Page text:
We’ve been collaborating with vendors about these vulnerabilities since 2016, and a number of mitigations have been shipped. We have also been working with vendors, helping them to use our Thunderclap tools to explore this vulnerability space and audit their systems for problems.
MacOS fixed the specific vulnerability we used to get administrator access in macOS 10.12.4 in 2016, although the more general scope of such attacks remain relevant. More recently, new laptops that ship with Windows 10 version 1803 or later have a feature called Kernel DMA Protection for Thunderbolt 3, which at least enables the IOMMU for Thunderbolt devices (but not PCI Express ones). Since this feature requires firmware support, older laptops that were shipped before 1803 remain vulnerable. Recently, Intel committed patches to Linux to enable the IOMMU for Thunderbolt devices, and to disable the ATS feature that allowed our IOMMU bypass. These are part of the Linux kernel 5.0 which is currently in the release process.
One major laptop vendor told us they would like to study these vulnerabilities in more detail before adding Thunderbolt to new product lines.
More generally, since this is a new space of many vulnerabilities, rather than a specific example, we believe all operating systems are vulnerable to similar attacks, and that more substantial design changes will be needed to remedy these problems. We noticed similarities between the vulnerability surface available to malicious peripherals in the face of IOMMU protections and that of the kernel system call interface, long a source of operating system vulnerabilities. The kernel system call interface has been subjected to much scrutiny, security analysis, and code hardening over the years, which must now be applied to the interface between peripherals and the IOMMU.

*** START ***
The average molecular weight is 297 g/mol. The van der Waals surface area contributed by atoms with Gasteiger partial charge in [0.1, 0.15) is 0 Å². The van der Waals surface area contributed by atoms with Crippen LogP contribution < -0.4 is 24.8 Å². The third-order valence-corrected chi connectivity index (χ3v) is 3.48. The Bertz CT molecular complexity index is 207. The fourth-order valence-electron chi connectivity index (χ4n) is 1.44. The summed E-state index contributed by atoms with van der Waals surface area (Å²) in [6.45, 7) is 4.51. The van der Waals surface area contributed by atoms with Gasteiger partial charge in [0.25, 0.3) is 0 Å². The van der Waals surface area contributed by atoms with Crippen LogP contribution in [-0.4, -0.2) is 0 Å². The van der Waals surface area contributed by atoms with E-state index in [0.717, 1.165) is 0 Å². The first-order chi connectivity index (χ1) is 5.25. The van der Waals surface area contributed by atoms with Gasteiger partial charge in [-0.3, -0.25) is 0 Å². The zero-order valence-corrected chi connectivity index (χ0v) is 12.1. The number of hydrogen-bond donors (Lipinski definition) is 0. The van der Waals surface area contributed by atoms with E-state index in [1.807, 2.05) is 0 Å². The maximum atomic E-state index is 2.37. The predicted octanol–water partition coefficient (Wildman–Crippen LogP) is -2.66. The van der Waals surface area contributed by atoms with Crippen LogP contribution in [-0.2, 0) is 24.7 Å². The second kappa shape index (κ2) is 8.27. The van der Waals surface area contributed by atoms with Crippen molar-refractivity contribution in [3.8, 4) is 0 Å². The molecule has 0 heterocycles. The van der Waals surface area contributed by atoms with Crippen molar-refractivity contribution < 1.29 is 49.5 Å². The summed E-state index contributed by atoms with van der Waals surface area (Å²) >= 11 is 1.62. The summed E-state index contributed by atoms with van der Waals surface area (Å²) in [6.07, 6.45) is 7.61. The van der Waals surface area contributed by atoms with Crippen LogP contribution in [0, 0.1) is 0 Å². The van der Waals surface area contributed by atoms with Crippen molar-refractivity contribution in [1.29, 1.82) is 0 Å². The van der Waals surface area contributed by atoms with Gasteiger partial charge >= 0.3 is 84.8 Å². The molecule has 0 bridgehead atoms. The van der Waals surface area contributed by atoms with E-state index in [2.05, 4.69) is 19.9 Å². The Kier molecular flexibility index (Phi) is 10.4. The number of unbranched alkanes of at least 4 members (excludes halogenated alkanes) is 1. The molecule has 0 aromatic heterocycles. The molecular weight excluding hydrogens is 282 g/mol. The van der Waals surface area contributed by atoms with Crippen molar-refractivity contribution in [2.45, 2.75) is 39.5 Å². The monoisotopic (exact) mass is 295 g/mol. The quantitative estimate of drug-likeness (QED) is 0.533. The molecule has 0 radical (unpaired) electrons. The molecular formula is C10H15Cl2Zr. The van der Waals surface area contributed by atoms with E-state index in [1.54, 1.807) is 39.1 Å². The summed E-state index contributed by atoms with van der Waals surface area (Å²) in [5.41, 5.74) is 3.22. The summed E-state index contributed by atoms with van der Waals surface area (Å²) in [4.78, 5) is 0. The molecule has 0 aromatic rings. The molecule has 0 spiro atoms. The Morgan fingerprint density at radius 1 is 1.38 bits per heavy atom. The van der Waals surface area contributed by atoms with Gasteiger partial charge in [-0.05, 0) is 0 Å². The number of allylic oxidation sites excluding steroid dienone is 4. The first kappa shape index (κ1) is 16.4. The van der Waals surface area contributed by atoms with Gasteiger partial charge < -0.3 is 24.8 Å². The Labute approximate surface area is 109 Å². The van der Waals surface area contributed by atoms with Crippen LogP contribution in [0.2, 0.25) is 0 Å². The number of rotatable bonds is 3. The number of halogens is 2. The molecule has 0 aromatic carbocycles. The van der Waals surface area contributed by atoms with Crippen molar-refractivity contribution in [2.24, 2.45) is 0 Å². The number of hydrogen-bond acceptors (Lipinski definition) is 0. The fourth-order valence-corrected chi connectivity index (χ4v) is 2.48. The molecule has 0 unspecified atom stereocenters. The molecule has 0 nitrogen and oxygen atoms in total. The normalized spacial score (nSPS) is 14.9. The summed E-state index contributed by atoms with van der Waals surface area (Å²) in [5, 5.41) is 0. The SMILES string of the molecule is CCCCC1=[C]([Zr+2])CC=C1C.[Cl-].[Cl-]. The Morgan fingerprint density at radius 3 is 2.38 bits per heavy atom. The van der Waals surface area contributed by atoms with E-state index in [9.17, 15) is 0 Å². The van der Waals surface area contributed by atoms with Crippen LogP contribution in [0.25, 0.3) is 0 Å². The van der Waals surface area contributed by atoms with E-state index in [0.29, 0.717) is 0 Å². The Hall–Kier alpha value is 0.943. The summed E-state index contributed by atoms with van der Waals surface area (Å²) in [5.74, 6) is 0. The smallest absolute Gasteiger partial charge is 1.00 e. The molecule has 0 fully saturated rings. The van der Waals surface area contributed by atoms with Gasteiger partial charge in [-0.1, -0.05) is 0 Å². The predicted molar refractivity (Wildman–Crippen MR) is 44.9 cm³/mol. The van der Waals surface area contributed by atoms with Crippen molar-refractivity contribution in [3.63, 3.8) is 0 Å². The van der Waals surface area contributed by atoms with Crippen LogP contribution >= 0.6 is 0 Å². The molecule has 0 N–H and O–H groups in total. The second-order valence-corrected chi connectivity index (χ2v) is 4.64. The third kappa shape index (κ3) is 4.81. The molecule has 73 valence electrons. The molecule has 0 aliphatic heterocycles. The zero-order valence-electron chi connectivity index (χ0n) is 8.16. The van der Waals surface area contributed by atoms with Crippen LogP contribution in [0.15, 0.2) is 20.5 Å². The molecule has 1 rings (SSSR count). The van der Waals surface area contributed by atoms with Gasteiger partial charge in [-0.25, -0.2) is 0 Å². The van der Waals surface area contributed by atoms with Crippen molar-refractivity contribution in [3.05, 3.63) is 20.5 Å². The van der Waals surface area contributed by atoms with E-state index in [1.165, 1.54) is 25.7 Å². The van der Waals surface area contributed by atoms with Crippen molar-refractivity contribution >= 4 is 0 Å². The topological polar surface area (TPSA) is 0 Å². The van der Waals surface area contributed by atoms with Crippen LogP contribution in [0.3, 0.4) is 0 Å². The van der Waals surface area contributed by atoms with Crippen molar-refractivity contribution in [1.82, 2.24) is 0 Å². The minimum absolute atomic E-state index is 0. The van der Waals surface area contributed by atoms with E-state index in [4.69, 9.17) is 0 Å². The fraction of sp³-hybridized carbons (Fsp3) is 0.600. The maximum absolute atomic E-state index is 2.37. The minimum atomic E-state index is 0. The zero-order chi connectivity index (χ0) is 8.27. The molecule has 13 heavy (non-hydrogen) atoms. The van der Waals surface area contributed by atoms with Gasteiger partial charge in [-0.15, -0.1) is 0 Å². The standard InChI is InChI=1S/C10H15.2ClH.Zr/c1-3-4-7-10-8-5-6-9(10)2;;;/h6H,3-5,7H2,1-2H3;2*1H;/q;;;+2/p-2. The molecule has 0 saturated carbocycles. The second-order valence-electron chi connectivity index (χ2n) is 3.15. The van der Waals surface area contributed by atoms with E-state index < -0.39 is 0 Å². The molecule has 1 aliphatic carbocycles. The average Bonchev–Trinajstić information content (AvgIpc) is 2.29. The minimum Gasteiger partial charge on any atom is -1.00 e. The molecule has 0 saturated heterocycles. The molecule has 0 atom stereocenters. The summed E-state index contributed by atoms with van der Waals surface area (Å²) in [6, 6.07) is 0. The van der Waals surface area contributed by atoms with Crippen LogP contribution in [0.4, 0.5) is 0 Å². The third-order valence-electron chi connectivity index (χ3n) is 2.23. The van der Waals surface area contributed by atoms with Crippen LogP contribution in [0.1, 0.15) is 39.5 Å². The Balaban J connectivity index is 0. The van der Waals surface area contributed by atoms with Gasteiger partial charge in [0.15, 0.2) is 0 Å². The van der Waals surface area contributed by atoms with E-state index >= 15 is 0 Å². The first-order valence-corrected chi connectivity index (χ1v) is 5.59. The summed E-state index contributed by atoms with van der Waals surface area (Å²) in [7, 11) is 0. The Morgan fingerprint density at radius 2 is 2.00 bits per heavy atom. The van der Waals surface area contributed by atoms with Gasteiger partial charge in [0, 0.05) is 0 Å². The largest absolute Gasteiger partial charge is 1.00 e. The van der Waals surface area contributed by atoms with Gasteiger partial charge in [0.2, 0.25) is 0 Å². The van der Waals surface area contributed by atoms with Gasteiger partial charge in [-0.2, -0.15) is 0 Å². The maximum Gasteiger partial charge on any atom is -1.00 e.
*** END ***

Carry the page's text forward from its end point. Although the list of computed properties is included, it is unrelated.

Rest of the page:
As well as asking vendors to improve the security of their systems, we advise users to update their systems and to be cautious about attaching unfamiliar USB-C devices to their machines – especially those in public places.
We have placed more background on our work and a list of FAQs on our website, thunderclap.io. There, we have also open sourced the Thunderclap research platform to allow other researchers to reproduce and extend our work, and to aid vendors in performing security evaluation of their products.
Thunderclap: Exploring Vulnerabilities in Operating System IOMMU Protection via DMA from Untrustworthy Peripherals A. Theodore Markettos, Colin Rothwell, Brett F. Gutstein, Allison Pearce, Peter G. Neumann, Simon W. Moore, Robert N. M. Watson. Proceedings of the Network and Distributed Systems Security Symposium (NDSS), 24-27 February 2019, San Diego, USA.
I’m at Financial Crypto 2019 and will try to liveblog some of the sessions in followups to this post.
I can offer a 3.5-year PhD studentship on radio-frequency side-channel security, starting in October 2019, to applicants interested in hardware security, radio communication, and digital signal processing. Due to the funding source, this studentship is restricted to UK nationals, or applicants who have been resident in the UK for the past 10 years. Contact me for details.
In previous work we have shown how stolen bitcoins can be traced if we simply apply existing law. If bitcoins are “mixed”, that is to say if multiple actors pool together their coins in one transaction to obfuscate which coins belong to whom, then the precedent in Clayton’s Case says that FIFO ordering must be used to track which fragments of coin are tainted. If the first input satoshi (atomic unit of Bitcoin) was stolen then the first output satoshi should be marked stolen, and so on.